Eighty percent of a population of Burmese long-tailed macaques on an island in southern Thailand use stone and shell tools to crack open seafood, and do so using 17 different action patterns, according to a study published May 13, 2015 in the open-access journal PLOS ONE by Amanda Tan from Nanyang Technological University, Singapore, and colleagues, under an 8 year field project led by Michael D Gumert, also from NTU.
The authors of the study explored variation in how Burmese long-tailed macaques used percussive stone and shell tools to hammer coastal foods on Piak Nam Yai and Thao Islands in Laem Son National Park, Thailand. First, they catalogued the parts tool that macaques used for hammering: the flat face, narrow edge, or point. Next, they categorized the action patterns the macaques used during the hammering, including hand use, posture, and striking motion, for over 600 tool-uses across 90 individuals. Once the tool use and action patterns were identified, they observed over 100 macaques in over 3000 time points on Piak Nam Yai Island's coasts, to determine the proportion of individuals using each tool and action pattern.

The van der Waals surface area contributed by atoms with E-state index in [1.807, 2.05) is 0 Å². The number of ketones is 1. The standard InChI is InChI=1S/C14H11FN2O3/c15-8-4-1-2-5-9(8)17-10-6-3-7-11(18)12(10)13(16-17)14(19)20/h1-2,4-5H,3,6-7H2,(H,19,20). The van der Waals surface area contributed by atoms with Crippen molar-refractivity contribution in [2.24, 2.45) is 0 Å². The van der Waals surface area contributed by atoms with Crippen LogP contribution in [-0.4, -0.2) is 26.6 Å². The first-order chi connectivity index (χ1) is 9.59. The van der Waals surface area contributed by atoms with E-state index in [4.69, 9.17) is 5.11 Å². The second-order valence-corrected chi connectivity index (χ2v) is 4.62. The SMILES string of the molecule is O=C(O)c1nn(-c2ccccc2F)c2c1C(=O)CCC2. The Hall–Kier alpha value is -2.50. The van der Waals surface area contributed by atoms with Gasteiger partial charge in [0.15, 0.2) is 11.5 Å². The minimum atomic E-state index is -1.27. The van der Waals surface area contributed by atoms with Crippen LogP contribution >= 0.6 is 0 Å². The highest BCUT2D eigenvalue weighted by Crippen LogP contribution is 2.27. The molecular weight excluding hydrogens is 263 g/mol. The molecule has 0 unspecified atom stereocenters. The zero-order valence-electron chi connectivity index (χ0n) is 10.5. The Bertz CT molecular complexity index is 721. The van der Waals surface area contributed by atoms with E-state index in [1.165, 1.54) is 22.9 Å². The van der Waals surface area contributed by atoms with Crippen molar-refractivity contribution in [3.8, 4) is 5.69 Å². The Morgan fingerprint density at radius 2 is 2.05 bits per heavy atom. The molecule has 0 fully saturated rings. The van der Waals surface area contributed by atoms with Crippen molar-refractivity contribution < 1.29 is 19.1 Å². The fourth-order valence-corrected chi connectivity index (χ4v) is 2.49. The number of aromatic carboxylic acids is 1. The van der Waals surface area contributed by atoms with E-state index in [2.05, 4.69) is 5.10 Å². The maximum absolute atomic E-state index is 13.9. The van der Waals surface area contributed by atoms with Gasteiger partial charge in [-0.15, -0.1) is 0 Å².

Analysis of the observation showed that 80% of macaques used tools, supporting past findings from the project, each employing one to four different action patterns, and a total of 17 different action patterns in the population. Most commonly, the macaques used one-handed hammering with the points of smaller tools to crack open sessile rock oysters that required precision striking, and used one- or two-handed hammering with the faces and edges of larger tools to crack unattached shellfish that had to first be placed on anvils, reflecting different techniques for different foods.
The authors suggest that cataloguing the tools and actions involved in macaque tool use lays the foundation for future studies, such as understanding how macaque tool use develops, and comparing macaque tool use with that of other stone-tool-users in the primate lineage.
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